Kloppers reassured investors at BHP’s annual meeting in Melbourne, Australia, that the environment was not as bad as during the financial crisis in 2008, but said the group was more cautious about the future.
Commodities groups have proven resilient over recent months as demand from Asian economies such as China and India for resources such as coal and metals has held up. With the deterioration in Europe, however, companies are concerned that the uncertainty will hurt demand.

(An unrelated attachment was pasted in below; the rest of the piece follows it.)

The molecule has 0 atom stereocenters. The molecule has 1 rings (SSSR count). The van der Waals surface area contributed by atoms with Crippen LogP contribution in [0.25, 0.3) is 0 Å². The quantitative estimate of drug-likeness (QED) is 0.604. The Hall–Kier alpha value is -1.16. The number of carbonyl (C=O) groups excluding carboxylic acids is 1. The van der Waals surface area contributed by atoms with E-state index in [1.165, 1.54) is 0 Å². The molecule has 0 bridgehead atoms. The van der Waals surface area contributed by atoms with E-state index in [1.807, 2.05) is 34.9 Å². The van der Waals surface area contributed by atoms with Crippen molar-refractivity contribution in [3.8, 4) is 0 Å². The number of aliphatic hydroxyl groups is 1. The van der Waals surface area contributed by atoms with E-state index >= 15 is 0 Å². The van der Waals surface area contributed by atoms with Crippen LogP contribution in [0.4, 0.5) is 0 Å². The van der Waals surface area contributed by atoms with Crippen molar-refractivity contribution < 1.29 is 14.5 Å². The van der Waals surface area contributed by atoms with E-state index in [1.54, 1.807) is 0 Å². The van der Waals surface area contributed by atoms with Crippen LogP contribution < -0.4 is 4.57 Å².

“The heightened volatility and uncertain economic outlook are expected to continue to weigh on sentiment in the markets for our commodities,” Kloppers said.
He added that while Chinese steel mills had been rattled by Italy’s credit crisis, he remained confident that the Chinese government would continue to target eight per cent economic growth this year.
But he reiterated that customers had turned cautious in managing their stocks of raw materials and some had cut production. BHP’s shares closed down 2.8 per cent.